Do you have research evidence to support that your selected intervention is an effective approach to your selected practice problem? If not, you need to change your selected intervention; you intervention must be based on current research evidence. You must have at least 10 primary references, either primary research studies or systematic reviews, to support your selected intervention as an approach to the practice problem. Note the evidence you use must be contemporary in nature and be no more than 5 years old. The only dated evidence that can be used would be seminal works such as theories, models, etc.
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Review, revise, and refine your evidence tables. Use the evidence tables in the APA template for your project proposal located in DocSharing. You may also use the evidence tables from your NR701 course. Notice that there are two evidence tables; one is for primary research and one is for systematic reviews. Reviews of the literature, integrative reviews, state of the science papers, or clinical summary articles should not be on these tables since they are secondary sources. However, use these to find primary research articles to read and review and possible use as evidence.
- Write a review of the 10 contemporary research studies you found relating to your project and its intervention.
- Each research study should have its own paragraph and include:
- Identify researcher(s) and date of publication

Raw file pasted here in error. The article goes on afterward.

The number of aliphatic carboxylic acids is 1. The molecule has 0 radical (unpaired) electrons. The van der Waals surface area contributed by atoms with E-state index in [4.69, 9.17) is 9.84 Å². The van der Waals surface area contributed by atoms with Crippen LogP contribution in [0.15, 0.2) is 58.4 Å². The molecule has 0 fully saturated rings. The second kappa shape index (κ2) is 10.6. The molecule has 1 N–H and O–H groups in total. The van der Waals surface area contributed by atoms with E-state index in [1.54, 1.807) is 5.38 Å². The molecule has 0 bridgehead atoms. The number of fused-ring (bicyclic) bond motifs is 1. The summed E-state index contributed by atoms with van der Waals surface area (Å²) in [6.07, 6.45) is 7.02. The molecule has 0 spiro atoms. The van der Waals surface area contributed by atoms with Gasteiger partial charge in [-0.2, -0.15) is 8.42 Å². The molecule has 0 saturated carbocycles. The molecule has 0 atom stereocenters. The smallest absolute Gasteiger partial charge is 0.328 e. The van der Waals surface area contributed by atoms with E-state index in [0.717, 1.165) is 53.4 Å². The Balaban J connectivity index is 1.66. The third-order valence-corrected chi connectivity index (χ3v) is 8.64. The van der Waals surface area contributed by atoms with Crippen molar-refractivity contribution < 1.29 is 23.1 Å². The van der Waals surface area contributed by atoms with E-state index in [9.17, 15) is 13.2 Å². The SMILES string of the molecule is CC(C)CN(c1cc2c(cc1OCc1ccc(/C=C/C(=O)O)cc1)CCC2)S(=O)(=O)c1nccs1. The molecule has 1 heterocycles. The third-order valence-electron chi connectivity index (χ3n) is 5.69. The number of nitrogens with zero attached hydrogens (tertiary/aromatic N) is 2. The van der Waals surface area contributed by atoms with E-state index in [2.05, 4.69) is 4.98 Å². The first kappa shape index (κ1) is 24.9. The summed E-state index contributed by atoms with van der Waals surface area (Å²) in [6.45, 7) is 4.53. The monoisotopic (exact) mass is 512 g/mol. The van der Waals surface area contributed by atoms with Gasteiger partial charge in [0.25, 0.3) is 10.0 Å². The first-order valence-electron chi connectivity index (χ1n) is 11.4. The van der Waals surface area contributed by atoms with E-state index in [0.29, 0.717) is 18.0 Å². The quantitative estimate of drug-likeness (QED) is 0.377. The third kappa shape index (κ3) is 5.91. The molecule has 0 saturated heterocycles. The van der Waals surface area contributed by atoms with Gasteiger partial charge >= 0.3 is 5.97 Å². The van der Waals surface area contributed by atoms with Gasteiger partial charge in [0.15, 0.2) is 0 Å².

- Primary purpose of the study
- Research methodology and design used
- Identify who subjects/participants were
- How data was collected (via surveys, questionnaires, observation, etc.)
- Type of data analyses conducted and major/significant findings
- Discussion of how the study and its findings/conclusions relate to your proposed project
Does the evidence answer your PICOT question? Write a synthesis of the evidence related to your practice problem and your selected intervention. A synthesis is not an article by article summary but rather an integration. Address similarities, differences of opinions inherent in the Evidence Review.
Based on your synthesis of the evidence, what practice change would you recommend? Ensure the Practice Recommendation clearly supports your intervention(s). What does the evidence indicate as effective approaches to the practice problem? Describe your practice recommendation derived from your evidence synthesis. Discuss how this recommendation has led you to select the intervention in your PICOT question.
What is the theoretical framework for your DNP scholarly project? Describe a theory or model to serve as the foundation of your project. How will your selected theory/model guide you within the context of your project? What are its major assumptions and how do they relate to the various stages of your project (needs assessment, planning, intervention/implementation, evaluation, etc.)?